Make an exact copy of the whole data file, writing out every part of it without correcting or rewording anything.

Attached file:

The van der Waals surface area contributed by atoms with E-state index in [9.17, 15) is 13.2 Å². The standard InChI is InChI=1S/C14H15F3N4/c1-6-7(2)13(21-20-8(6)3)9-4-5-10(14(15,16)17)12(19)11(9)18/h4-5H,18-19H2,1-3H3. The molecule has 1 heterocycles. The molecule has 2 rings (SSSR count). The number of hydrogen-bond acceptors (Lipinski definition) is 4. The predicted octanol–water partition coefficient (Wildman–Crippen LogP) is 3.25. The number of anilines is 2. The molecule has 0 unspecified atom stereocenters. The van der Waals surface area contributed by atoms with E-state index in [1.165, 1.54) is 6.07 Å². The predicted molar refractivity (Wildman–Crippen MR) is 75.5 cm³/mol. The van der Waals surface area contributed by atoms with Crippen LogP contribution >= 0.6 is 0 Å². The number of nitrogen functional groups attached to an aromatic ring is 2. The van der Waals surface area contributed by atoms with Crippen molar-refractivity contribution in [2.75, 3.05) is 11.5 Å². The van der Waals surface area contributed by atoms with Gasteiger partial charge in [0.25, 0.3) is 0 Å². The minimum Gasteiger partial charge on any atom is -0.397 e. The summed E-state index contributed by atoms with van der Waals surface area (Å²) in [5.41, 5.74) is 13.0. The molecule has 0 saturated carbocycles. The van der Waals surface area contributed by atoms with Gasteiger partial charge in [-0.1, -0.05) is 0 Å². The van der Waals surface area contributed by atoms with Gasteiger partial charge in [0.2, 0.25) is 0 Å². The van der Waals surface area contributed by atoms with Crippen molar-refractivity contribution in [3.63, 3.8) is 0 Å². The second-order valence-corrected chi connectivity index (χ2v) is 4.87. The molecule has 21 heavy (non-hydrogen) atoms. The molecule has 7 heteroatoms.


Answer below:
The van der Waals surface area contributed by atoms with E-state index in [9.17, 15) is 13.2 Å². The standard InChI is InChI=1S/C14H15F3N4/c1-6-7(2)13(21-20-8(6)3)9-4-5-10(14(15,16)17)12(19)11(9)18/h4-5H,18-19H2,1-3H3. The molecule has 1 heterocycles. The molecule has 2 rings (SSSR count). The number of hydrogen-bond acceptors (Lipinski definition) is 4. The predicted octanol–water partition coefficient (Wildman–Crippen LogP) is 3.25. The number of anilines is 2. The molecule has 0 unspecified atom stereocenters. The van der Waals surface area contributed by atoms with E-state index in [1.165, 1.54) is 6.07 Å². The predicted molar refractivity (Wildman–Crippen MR) is 75.5 cm³/mol. The van der Waals surface area contributed by atoms with Crippen LogP contribution >= 0.6 is 0 Å². The number of nitrogen functional groups attached to an aromatic ring is 2. The van der Waals surface area contributed by atoms with Crippen molar-refractivity contribution in [2.75, 3.05) is 11.5 Å². The van der Waals surface area contributed by atoms with Gasteiger partial charge in [0.25, 0.3) is 0 Å². The minimum Gasteiger partial charge on any atom is -0.397 e. The summed E-state index contributed by atoms with van der Waals surface area (Å²) in [5.41, 5.74) is 13.0. The molecule has 0 saturated carbocycles. The van der Waals surface area contributed by atoms with Gasteiger partial charge in [-0.1, -0.05) is 0 Å². The van der Waals surface area contributed by atoms with Gasteiger partial charge in [0.2, 0.25) is 0 Å². The van der Waals surface area contributed by atoms with Crippen molar-refractivity contribution in [3.63, 3.8) is 0 Å². The second-order valence-corrected chi connectivity index (χ2v) is 4.87. The molecule has 21 heavy (non-hydrogen) atoms. The molecule has 7 heteroatoms.